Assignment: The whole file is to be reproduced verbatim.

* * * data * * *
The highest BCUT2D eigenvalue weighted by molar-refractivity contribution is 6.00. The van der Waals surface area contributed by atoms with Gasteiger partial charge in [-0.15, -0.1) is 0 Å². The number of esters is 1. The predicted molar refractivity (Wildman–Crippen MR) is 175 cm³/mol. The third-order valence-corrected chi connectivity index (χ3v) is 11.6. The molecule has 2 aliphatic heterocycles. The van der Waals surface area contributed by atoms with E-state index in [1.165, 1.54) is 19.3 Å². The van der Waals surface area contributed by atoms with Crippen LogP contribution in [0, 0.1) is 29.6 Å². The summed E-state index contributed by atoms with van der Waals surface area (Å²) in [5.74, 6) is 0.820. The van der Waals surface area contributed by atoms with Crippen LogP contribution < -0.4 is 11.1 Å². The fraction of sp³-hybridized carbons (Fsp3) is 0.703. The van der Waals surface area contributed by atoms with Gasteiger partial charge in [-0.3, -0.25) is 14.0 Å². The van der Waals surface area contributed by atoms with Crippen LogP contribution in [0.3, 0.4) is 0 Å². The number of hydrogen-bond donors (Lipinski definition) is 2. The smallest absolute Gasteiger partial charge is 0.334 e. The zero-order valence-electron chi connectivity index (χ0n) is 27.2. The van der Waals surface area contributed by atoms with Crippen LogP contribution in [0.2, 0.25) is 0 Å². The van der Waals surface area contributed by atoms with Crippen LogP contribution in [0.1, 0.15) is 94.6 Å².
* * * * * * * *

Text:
The highest BCUT2D eigenvalue weighted by molar-refractivity contribution is 6.00. The van der Waals surface area contributed by atoms with Gasteiger partial charge in [-0.15, -0.1) is 0 Å². The number of esters is 1. The predicted molar refractivity (Wildman–Crippen MR) is 175 cm³/mol. The third-order valence-corrected chi connectivity index (χ3v) is 11.6. The molecule has 2 aliphatic heterocycles. The van der Waals surface area contributed by atoms with E-state index in [1.165, 1.54) is 19.3 Å². The van der Waals surface area contributed by atoms with Crippen LogP contribution in [0, 0.1) is 29.6 Å². The summed E-state index contributed by atoms with van der Waals surface area (Å²) in [5.74, 6) is 0.820. The van der Waals surface area contributed by atoms with Crippen LogP contribution < -0.4 is 11.1 Å². The fraction of sp³-hybridized carbons (Fsp3) is 0.703. The van der Waals surface area contributed by atoms with Gasteiger partial charge in [-0.3, -0.25) is 14.0 Å². The van der Waals surface area contributed by atoms with Crippen LogP contribution in [0.3, 0.4) is 0 Å². The number of hydrogen-bond donors (Lipinski definition) is 2. The smallest absolute Gasteiger partial charge is 0.334 e. The zero-order valence-electron chi connectivity index (χ0n) is 27.2. The van der Waals surface area contributed by atoms with Crippen LogP contribution in [0.2, 0.25) is 0 Å². The van der Waals surface area contributed by atoms with Crippen LogP contribution in [0.1, 0.15) is 94.6 Å².